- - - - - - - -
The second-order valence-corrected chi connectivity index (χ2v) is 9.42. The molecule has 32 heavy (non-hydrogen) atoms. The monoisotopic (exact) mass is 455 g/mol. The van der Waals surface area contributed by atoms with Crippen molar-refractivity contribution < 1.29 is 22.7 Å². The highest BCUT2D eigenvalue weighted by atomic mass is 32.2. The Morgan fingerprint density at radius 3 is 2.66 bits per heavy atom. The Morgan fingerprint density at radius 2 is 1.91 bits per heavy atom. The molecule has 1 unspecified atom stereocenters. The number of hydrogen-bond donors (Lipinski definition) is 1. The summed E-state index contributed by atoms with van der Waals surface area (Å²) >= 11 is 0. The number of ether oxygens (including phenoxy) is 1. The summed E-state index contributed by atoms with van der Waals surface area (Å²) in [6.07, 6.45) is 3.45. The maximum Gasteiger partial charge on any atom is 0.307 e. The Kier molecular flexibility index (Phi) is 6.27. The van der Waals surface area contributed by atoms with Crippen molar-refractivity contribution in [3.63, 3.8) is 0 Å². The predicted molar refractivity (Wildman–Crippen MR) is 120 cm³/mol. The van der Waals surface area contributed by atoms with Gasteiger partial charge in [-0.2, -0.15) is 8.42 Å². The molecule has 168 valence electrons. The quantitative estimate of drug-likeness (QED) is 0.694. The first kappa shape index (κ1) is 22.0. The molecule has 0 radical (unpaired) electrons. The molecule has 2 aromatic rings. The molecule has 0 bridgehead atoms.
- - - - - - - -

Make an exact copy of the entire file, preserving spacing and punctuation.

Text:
The second-order valence-corrected chi connectivity index (χ2v) is 9.42. The molecule has 32 heavy (non-hydrogen) atoms. The monoisotopic (exact) mass is 455 g/mol. The van der Waals surface area contributed by atoms with Crippen molar-refractivity contribution < 1.29 is 22.7 Å². The highest BCUT2D eigenvalue weighted by atomic mass is 32.2. The Morgan fingerprint density at radius 3 is 2.66 bits per heavy atom. The Morgan fingerprint density at radius 2 is 1.91 bits per heavy atom. The molecule has 1 unspecified atom stereocenters. The number of hydrogen-bond donors (Lipinski definition) is 1. The summed E-state index contributed by atoms with van der Waals surface area (Å²) >= 11 is 0. The number of ether oxygens (including phenoxy) is 1. The summed E-state index contributed by atoms with van der Waals surface area (Å²) in [6.07, 6.45) is 3.45. The maximum Gasteiger partial charge on any atom is 0.307 e. The Kier molecular flexibility index (Phi) is 6.27. The van der Waals surface area contributed by atoms with Crippen molar-refractivity contribution in [3.63, 3.8) is 0 Å². The predicted molar refractivity (Wildman–Crippen MR) is 120 cm³/mol. The van der Waals surface area contributed by atoms with Gasteiger partial charge in [-0.2, -0.15) is 8.42 Å². The molecule has 168 valence electrons. The quantitative estimate of drug-likeness (QED) is 0.694. The first kappa shape index (κ1) is 22.0. The molecule has 0 radical (unpaired) electrons. The molecule has 2 aromatic rings. The molecule has 0 bridgehead atoms.